A child's speech error I heard reported the other day provides a great illustration of the psychological reality both of allophones and of the skeletal tier in phonology: /twəħħəš-t توحّشْت / [twæħ'ħɛʃt] "I missed" (in the emotional sense), became /twəššəħ-t / [twɪʃ'ʃæħt]. The ħ and š are permuted without affecting the (in this case grammatically determined) position of the length; and the phonemic realisations of the schwas between them change to match their new neighbours. (ħ makes an adjacent schwa more a-like; š and w both do not affect the value of neighbouring schwas, and in the absence of any external influence, the default phonetic value of a schwa is roughly [ɪ].)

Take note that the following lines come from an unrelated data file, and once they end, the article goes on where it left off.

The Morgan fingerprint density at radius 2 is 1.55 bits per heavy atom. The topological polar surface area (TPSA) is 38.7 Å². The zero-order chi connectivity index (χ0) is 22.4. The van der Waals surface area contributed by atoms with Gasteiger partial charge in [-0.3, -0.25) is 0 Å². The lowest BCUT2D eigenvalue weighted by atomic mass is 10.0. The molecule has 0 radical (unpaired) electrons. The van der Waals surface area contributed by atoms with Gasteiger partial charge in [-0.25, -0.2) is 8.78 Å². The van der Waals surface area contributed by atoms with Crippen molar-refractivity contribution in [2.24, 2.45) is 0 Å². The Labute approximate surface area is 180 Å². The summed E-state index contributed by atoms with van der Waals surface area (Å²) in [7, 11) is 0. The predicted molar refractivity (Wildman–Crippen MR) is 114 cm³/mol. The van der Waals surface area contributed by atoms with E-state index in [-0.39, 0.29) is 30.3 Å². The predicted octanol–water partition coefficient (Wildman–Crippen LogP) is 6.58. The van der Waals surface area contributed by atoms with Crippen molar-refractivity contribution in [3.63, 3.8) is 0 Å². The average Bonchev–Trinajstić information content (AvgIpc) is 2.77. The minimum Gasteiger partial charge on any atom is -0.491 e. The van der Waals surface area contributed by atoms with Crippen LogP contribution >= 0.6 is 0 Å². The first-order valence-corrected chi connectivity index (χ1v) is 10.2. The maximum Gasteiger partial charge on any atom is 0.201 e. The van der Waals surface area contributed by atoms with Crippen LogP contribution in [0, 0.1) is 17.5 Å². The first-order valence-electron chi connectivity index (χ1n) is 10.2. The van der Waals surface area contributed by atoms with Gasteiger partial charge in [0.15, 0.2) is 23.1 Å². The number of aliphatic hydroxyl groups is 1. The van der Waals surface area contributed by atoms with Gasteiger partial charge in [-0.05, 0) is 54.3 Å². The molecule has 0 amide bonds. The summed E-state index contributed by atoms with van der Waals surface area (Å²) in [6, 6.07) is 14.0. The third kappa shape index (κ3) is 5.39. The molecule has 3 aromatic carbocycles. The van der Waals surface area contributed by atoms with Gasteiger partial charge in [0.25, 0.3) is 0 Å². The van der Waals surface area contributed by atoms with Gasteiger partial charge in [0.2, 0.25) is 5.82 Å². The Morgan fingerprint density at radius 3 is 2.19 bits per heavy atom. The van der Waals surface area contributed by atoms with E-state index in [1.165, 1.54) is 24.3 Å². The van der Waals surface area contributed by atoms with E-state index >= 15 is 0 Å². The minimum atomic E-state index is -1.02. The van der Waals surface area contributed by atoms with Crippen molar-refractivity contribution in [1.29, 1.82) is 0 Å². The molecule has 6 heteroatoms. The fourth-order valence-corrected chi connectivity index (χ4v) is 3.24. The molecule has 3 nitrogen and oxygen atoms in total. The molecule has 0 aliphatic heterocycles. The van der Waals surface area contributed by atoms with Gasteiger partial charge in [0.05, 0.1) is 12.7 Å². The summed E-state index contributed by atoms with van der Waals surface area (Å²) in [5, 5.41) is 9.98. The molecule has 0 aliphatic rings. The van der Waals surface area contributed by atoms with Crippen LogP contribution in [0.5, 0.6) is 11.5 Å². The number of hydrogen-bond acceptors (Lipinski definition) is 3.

While counterexamples to the naive idea that basic family terms like "father" and "mother" are unborrowable are easy to come by, Algeria presents a particularly striking case; so many of the people who addressed their own fathers as baba are raising their own children to address them by the Fusha term 'abi, or even the French papa. (And baba itself may be a Berber borrowing, though the evidence is far from compelling.)
Contrary to what I wrote in my MA thesis, and to the intuitions of the native speakers I asked, negated nouns can certainly occur without ħətta, "any"; I heard a good four or five examples today, including waħda ma yxəlli (he won't leave a single one), ma ysərbi lħaja đ̣ukka "it serves no purpose now", xəlq ma kayən "there's not a soul". Something for me to investigate when I get back to that.